It’s more than that though. There’s history here. Have you been keeping up?
Here’s the backstory: Over the past 11 years, Cork have played in 10 All-Ireland finals, winning all of them. The year Cork didn’t make the final, Dublin won the All-Ireland. Until 2005, Cork had never reached an All-Ireland final, since then they have won five in a row, twice. Their double five in a row titles are divided by the Dublin victory.
For the Cork team, Sunday presents the chance to win a first six-in-a-row, to win against Dublin three times in a row and to extend the All-Ireland medal haul of Rena Buckley and Briege Corkery to 17 each.
For the Dublin team, there will be the opportunity to defeat Cork in Croke Park. I have been part of this very special journey to and from Croke Park since 2005. This year will be different - for the first time I’ll be watching instead of playing. I’m excited as a supporter, for my team, for my team mates… but I’m sad for the things I miss.
I miss putting on my boots, my friends, the buzz and excitement of everything we did together. The bus rides, talking tactics, being competitive, the Garda escort to Croke Park, the tunnel, the anticipation, the fight, setting up my team-mates.
Taking frees, scoring goals, the pain, the joy, the journey.
It will be a challenge to go from being so close to people you linked telepathically with to watching them from a distance set off on their journey. I know that as Friday turns to Saturday, I will remember more things I’ll miss. I will have felt how most of the girls are feeling, have had the same thoughts that will be racing through their head and experienced the same butterflies flying around in their stomachs.
I’ll want the same outcome but I won’t be running off my anxiety. I’ll be sitting and willing and supporting my team, my friends like all those who supported me and supported us over the years. I am going to watch with pride and excitement. I know what it has taken to get to this place again.
I can sit there, proud knowing I have been part of something truly remarkable and I can continue to be part of it in a new way by supporting the future of the Cork team.
A team that prides itself on many of the best characteristics and some of the most important qualities for a successful team. It takes an exceptional group of players to have achieved five in a row twice — a phenomenal team.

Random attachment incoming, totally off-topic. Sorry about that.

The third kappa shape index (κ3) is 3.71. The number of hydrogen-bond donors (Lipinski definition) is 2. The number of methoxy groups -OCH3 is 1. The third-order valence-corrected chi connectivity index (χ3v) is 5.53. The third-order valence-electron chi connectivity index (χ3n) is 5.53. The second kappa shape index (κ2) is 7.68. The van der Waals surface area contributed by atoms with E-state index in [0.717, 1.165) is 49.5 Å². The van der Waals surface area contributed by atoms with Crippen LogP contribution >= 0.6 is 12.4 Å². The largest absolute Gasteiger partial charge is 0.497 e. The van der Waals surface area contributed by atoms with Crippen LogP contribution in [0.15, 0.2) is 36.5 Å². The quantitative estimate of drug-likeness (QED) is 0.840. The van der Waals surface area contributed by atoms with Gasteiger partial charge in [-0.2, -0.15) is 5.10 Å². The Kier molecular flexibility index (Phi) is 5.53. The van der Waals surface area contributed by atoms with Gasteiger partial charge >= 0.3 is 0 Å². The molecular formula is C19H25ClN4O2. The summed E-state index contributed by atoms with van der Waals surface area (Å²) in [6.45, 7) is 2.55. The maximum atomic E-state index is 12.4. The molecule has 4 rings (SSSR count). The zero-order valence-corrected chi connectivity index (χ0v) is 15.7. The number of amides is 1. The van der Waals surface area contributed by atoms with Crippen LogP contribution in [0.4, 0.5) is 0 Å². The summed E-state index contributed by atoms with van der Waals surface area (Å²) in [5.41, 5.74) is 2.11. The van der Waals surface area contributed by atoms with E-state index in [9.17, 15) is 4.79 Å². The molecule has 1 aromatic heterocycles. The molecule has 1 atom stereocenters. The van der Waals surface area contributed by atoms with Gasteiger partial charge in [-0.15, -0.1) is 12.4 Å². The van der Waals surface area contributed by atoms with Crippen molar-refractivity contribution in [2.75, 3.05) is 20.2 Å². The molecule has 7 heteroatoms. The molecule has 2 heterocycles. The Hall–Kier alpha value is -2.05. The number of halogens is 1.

Irrespective whether they add one more to the haul Sunday, I will be immensely proud of the Cork Ladies team for the humility, hard work, determination, grace and style that comes to mind. And the relentlessness that made this the greatest team Irish sport has produced. A team I am proud to say I was part of for all of my adult life.
My greatest memory of playing with Cork is of that relentlessness. In 2014, we were 10 points down against Dublin with 14 minutes showing on the countdown clock. Dublin had dominated. I remember thinking I didn’t want our reign to end with a whimper. This wasn’t Cork. The week before, Deirdre Reilly, was asked what she’d say to our opponents. They resonated and revived, encapsulating that relentlessness: “We won’t die down, we will play to the bitter end and I hope that they are prepared for that.”
That 13 minutes always makes me smile. We got to showcase our relentlessness. We underlined on the biggest day the reason we are a special group, Even now it saddens me to say that I can no longer refer to that group of players as “we”, but as “them”. Maybe I will miss that the most — being part of the team.
I fulfilled every hope and ambition I had wanted as part of that team — except one. My hope for them now is they get to experience what it’s like to run out onto Croke Park, into a stadium full to the brim with 80,000-plus supporters roaring them on. Unfortunately, I never knew that feeling first hand and never will, but I really do hope that the next generation will have that opportunity.
It was the final dream of mine to experience it. I know I was somewhat setting myself up for failure — I am a maths teacher so I can do the sums. I can’t complain too much as many of my other ambitions were fulfilled. I got to play in Croke Park 10 times and maintain a 100% record with my team.
Although I am humbled and honoured to have had the privilege of playing in one of the most amazing and historic venues in Irish history, I won’t miss the disappointing feeling you get when you are kicking into an empty Hill 16. I always reckoned it would have been better kicking into a Hill, even one full of Dublin jerseys. The Cork players deserve to have that dream realised and I hope someday they do.
In the meantime, for all the fans who watch from a distance and cannot make the journey to Croke Park, let’s give the team an epic homecoming win, lose or draw.